Event Title

A Warning Unheeded: Psychological Intimate Partner Violence Among College Students

Presenter Information

Rawda Tomoum
Melanie Rawls

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Faculty Mentor

Dr. Ramona I. Grad

Document Type

Poster Presentation

Date of Publication

2021

Abstract

Intimate partner violence (IPV) constitutes a major public health concern in the US; it affects 1 in 4 women and 1 in 10 men in their lifetime. IPV is any form of physical, sexual, psychological, or economic abuse committed against a current or former intimate partner. The focus on IPV among college students has heightened because students are at high risk of experiencing it during college years. Estimates indicate that 88% of students experience various forms of IPV. Of all types of IPV, psychological IPV (P-IPV) tends to be the most overlooked and the least reported, despite being equally severe. Forms of P-IPV include name calling, humiliation, intimidation, exploitation, social isolation, and coercion. P-IPV has been linked to poor academic performance and a myriad of long-term physical and psychological repercussions including, but not limited to, depression, anxiety, alcohol use, drug use, and physical complaints. Additionally, P-IPV correlates with and can be an antecedent to physical IPV. Research has shown that P-IPV can even have more detrimental consequences on mental health than physical IPV. The purpose of this presentation is not only to shed light on the impacts of P-IPV among college students, but also on the cruciality of P-IPV screening, training, and prevention programs on college campuses. Efforts are direly needed to help detect and prevent P-IPV and to provide resources to treat and support survivors of P-IPV. Moreover, this presentation illuminates the need for future research in order to better understand P-IPV among college students with the hope that institutions of higher education will make P-IPV a priority in their educational efforts, as well as increase students’ support services (e.g., counseling).

Keywords

intimate partner violence, IPV, dating violence, psychological aggression, emotional abuse, psychological abuse, prevalence, impacts, screening.

Persistent Identifier

http://hdl.handle.net/10950/3016

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A Warning Unheeded: Psychological Intimate Partner Violence Among College Students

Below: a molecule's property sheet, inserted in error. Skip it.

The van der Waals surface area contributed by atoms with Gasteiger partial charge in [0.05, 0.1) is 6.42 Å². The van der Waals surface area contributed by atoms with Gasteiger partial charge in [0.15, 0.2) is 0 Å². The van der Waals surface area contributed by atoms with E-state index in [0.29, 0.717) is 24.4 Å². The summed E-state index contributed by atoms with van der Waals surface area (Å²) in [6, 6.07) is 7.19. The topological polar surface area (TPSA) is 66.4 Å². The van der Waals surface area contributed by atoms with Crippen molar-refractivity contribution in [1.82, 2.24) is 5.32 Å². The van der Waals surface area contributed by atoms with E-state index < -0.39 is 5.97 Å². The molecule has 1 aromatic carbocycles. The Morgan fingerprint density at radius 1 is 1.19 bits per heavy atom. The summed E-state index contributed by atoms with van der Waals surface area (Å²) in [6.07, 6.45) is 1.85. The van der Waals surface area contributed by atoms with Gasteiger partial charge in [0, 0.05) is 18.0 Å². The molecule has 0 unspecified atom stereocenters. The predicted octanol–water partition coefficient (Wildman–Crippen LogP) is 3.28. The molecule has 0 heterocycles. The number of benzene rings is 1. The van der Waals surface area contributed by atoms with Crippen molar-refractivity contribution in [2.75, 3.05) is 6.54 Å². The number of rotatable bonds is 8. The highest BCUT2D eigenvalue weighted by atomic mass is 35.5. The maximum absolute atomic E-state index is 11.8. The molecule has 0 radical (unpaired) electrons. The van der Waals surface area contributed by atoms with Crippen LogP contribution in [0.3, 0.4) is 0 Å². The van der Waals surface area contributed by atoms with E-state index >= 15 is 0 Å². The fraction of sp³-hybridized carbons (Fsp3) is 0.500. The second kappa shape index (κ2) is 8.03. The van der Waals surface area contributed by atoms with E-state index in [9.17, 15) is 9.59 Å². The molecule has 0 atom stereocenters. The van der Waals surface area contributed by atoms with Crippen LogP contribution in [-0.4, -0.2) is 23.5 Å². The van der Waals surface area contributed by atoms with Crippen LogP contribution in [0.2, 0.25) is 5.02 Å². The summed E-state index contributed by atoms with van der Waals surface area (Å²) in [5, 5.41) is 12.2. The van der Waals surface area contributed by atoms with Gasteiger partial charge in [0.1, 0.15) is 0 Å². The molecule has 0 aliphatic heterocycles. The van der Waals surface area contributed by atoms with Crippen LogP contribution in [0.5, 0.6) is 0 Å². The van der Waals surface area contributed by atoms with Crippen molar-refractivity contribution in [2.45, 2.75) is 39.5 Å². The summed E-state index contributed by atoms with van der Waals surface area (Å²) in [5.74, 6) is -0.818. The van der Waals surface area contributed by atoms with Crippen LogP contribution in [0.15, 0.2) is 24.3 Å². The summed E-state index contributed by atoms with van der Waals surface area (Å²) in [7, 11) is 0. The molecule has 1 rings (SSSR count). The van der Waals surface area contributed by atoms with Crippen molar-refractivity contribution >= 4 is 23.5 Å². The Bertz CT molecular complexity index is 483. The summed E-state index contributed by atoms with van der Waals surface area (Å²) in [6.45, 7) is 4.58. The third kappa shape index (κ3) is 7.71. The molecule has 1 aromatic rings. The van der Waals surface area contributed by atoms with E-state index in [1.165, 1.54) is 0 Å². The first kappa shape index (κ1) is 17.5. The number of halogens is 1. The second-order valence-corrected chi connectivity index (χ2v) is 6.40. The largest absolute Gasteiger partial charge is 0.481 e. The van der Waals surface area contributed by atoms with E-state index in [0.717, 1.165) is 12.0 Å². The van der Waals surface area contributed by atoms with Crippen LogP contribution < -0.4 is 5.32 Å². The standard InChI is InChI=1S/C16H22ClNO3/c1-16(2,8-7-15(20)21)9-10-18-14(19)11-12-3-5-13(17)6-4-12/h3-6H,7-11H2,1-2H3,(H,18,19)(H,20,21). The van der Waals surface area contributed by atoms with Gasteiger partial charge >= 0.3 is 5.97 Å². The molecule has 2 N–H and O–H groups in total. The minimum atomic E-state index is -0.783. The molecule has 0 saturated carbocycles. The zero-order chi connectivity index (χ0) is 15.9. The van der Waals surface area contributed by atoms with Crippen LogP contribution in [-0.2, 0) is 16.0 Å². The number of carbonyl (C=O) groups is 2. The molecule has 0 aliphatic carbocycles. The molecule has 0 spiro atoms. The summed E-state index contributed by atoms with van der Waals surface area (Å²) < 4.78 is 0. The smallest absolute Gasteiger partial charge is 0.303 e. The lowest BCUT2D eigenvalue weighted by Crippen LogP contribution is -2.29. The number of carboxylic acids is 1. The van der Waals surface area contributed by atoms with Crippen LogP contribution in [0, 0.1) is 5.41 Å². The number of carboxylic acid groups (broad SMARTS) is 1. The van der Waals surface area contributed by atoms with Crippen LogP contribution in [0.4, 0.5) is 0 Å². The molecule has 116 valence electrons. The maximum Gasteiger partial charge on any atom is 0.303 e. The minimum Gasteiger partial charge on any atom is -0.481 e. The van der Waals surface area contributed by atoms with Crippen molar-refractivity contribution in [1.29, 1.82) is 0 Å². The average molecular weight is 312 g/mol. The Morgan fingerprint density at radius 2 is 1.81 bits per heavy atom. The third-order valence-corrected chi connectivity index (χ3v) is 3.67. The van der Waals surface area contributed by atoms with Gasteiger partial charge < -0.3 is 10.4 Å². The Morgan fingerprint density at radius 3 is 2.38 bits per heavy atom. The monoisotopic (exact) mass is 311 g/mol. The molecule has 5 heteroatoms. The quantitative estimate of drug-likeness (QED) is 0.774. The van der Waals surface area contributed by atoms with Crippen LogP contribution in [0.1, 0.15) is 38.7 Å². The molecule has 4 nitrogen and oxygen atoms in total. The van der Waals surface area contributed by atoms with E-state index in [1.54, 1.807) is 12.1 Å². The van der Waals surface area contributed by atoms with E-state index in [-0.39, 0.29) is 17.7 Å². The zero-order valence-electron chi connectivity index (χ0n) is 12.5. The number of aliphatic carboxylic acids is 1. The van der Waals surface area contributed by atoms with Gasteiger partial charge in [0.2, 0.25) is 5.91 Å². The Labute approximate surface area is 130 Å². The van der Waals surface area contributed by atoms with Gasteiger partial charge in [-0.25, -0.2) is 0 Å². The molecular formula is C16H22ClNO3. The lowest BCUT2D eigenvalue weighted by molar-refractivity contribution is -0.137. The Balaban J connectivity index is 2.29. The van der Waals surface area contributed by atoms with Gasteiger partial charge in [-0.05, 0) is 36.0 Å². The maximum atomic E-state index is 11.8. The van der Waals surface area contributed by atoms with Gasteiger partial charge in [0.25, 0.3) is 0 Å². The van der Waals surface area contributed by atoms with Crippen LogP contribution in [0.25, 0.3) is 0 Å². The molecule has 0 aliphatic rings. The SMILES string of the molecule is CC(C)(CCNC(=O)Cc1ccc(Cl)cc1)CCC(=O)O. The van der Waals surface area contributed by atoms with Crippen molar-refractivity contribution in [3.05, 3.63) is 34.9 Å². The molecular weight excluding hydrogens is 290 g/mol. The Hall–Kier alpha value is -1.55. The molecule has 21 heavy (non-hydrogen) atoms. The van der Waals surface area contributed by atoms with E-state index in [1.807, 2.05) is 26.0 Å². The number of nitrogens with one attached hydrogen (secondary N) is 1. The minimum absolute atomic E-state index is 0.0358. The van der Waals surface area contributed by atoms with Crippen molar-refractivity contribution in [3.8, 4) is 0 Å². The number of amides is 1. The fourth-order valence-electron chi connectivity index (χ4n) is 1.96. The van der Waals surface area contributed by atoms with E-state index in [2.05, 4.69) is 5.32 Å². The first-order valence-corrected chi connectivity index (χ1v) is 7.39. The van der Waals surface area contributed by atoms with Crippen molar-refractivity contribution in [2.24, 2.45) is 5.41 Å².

Intimate partner violence (IPV) constitutes a major public health concern in the US; it affects 1 in 4 women and 1 in 10 men in their lifetime. IPV is any form of physical, sexual, psychological, or economic abuse committed against a current or former intimate partner. The focus on IPV among college students has heightened because students are at high risk of experiencing it during college years. Estimates indicate that 88% of students experience various forms of IPV. Of all types of IPV, psychological IPV (P-IPV) tends to be the most overlooked and the least reported, despite being equally severe. Forms of P-IPV include name calling, humiliation, intimidation, exploitation, social isolation, and coercion. P-IPV has been linked to poor academic performance and a myriad of long-term physical and psychological repercussions including, but not limited to, depression, anxiety, alcohol use, drug use, and physical complaints. Additionally, P-IPV correlates with and can be an antecedent to physical IPV. Research has shown that P-IPV can even have more detrimental consequences on mental health than physical IPV. The purpose of this presentation is not only to shed light on the impacts of P-IPV among college students, but also on the cruciality of P-IPV screening, training, and prevention programs on college campuses. Efforts are direly needed to help detect and prevent P-IPV and to provide resources to treat and support survivors of P-IPV. Moreover, this presentation illuminates the need for future research in order to better understand P-IPV among college students with the hope that institutions of higher education will make P-IPV a priority in their educational efforts, as well as increase students’ support services (e.g., counseling).